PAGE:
AMD’s marketplace research shows acceleration opportunities of around 50% (16 of 30) for common business computer tasks on AMD APUs. A survey of IT decision makers shows “hardware limitations” when working with video and photos as the top two pain points in a matrix of 50 variables.

To reach a larger portion of the commercial market, the AMD APU formerly known as Kaveri is now the AMD Pro A-Series APU. All the recent innovations are crammed in, goodies like up to 12 compute cores (4 CPUs and 8 GPUs), Graphics Core Next architecture, and two new heterogeneous processing capabilities that give both the CPUs and the GPUs equal and flexible access to memory (HUMA, heterogeneous uniform memory access) and to each other (HQ, heterogeneous queuing). These new chips understand OpenCL, so, for instance, the Adobe Mercury Playback Engine runs smoother with less computational overhead.

AMD says the Pro A-Series processors test well in common business applications. Running Adobe Photoshop CC, AMD claims the A8 model is 59% faster than its previous generation, and up to 384% faster than an equivalent Intel Core i5. A new partnership with the people behind LibreOffice, a leading open source alternative to Microsoft Office, is paying dividends: LibreOffice Calc runs 50% faster when OpenCL optimization is on. The business-class optimizations in the Pro A-Series also take in support for Dragon voice processing, gesture control, and face login; implementation depends on the OEM and software in use.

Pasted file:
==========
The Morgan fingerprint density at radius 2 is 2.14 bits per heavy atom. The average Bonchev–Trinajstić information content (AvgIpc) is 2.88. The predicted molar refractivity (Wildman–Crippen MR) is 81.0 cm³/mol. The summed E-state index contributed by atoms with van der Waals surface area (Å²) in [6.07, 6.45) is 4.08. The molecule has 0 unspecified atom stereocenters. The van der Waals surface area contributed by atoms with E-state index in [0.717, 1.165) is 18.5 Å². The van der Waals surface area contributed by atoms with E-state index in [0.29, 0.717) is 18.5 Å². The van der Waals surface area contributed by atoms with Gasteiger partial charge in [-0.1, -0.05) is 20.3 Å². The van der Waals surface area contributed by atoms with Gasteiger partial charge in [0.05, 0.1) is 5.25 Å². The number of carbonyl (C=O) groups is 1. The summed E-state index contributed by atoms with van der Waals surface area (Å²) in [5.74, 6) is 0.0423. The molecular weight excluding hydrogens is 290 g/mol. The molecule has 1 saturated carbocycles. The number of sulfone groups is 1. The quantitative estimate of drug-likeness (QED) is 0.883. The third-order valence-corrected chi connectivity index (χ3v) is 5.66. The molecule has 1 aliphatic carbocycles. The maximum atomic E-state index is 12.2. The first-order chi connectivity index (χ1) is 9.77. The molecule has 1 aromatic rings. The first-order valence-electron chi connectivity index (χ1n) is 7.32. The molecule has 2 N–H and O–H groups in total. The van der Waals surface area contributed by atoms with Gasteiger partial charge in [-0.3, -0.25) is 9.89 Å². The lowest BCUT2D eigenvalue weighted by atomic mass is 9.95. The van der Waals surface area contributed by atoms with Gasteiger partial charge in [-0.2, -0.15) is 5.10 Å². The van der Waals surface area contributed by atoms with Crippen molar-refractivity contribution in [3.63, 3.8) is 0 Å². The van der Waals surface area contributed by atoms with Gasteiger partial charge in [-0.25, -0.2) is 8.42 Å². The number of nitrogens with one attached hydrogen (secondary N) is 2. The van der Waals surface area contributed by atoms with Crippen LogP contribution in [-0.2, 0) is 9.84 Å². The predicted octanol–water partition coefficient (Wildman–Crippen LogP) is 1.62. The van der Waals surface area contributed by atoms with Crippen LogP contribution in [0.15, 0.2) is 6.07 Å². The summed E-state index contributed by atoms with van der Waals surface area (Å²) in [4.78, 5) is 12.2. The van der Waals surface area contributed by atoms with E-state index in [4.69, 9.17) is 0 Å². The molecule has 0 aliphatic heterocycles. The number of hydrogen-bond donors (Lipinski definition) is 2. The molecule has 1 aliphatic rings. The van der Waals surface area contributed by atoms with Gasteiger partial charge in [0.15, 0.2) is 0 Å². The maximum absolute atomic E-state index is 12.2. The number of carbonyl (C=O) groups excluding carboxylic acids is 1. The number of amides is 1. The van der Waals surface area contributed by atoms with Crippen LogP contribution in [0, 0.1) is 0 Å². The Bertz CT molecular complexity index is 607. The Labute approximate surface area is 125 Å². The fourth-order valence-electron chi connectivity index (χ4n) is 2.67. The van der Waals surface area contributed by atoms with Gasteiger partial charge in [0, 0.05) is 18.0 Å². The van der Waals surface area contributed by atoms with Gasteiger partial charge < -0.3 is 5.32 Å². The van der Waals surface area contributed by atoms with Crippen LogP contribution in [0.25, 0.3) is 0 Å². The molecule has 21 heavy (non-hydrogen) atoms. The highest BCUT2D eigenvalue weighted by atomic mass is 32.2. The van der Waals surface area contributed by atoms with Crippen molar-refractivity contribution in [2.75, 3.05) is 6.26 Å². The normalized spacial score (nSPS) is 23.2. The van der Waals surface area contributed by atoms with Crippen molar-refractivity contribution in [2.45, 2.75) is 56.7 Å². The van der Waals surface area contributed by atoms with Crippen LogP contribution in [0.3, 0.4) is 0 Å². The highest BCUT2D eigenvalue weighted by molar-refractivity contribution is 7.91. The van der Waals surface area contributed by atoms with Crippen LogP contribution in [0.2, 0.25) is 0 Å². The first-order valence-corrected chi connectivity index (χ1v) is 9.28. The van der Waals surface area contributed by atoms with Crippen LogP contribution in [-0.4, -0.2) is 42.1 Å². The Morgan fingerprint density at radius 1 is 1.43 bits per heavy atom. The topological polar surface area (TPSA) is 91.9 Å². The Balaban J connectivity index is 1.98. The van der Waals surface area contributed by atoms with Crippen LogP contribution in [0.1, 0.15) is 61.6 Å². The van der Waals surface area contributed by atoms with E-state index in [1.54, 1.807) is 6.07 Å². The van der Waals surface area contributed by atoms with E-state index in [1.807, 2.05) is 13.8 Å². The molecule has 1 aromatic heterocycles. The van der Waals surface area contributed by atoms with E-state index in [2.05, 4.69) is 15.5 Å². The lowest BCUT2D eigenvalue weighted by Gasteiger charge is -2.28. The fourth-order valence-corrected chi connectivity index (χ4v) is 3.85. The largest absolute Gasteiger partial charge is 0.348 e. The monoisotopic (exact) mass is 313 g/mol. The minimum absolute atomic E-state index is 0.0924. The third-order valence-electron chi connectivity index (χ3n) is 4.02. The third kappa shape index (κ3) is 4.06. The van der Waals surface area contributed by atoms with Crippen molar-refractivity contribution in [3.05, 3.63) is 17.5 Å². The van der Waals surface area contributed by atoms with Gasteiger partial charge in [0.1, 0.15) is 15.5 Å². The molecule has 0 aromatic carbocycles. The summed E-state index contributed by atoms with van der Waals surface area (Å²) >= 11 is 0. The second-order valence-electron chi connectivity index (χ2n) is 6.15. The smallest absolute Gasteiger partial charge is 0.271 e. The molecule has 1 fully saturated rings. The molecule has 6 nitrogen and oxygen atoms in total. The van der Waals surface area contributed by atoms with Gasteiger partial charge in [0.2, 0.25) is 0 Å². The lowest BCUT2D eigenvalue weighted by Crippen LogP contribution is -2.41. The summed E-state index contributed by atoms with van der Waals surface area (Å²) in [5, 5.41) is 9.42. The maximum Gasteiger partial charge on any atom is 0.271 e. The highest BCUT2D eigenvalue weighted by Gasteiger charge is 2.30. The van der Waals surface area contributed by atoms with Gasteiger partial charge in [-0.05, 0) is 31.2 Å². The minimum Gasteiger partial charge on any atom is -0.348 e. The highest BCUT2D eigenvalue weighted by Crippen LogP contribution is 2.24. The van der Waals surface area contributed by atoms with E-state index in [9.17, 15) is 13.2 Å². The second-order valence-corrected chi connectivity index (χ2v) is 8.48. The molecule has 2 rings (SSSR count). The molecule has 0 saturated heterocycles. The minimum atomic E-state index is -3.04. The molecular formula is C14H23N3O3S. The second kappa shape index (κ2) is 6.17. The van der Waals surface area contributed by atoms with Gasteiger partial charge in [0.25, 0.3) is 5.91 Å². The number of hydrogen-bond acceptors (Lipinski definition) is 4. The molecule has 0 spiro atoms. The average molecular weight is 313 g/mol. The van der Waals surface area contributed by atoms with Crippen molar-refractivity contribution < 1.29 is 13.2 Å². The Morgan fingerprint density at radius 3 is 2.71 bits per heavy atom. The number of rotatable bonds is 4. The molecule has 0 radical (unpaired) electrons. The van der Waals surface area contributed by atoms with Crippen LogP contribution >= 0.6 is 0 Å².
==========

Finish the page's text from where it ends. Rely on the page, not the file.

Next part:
Video acceleration The Pro A-Series applies GPU acceleration to web and cloud-based video conferencing supports the H.323 codec, offers acoustic echo cancellation, and even knows how to manage bandwidth during Skype and iChat sessions to reduce signal latency issues. (If you’ve ever wanted to throw your coffee mug against the wall when every third syllable drops out during a video conference, you know AMD is on to something.)

HP and several of their peers are building new desktop and notebook PCs using the Pro A-Series-A chips. For AMD, the challenge now is to build mindshare among enterprise and small business users around the bang-for-the buck benefit of specifying AMD-based computers. A forthcoming “AMD Pro” campaign will emphasize the business benefits of AMD processors, with a budget that Kapoor says is “significantly” higher than in years past.

What do we think?

In trying to appeal to the commercial market as a best-in-class solution, AMD is a victim of its own past success as a bargain brand and a niche competitor in areas like gaming and video editing. OEMs like to have a portfolio featuring an entry-level choice, and options into the higher margin features as an upsell. But the features that will further enhance the AMD-based computing experience (like solid-state drives and better monitors) are reserved for the upsell systems, all running Intel CPUs. The AMD Pro campaign will succeed if it can get enough of those beloved IT decision makers to think beyond the safe choice and consider the benefits. OEMs will build upscale computers with AMD inside if the demand rises in the commercial PC market, the biggest niche of all.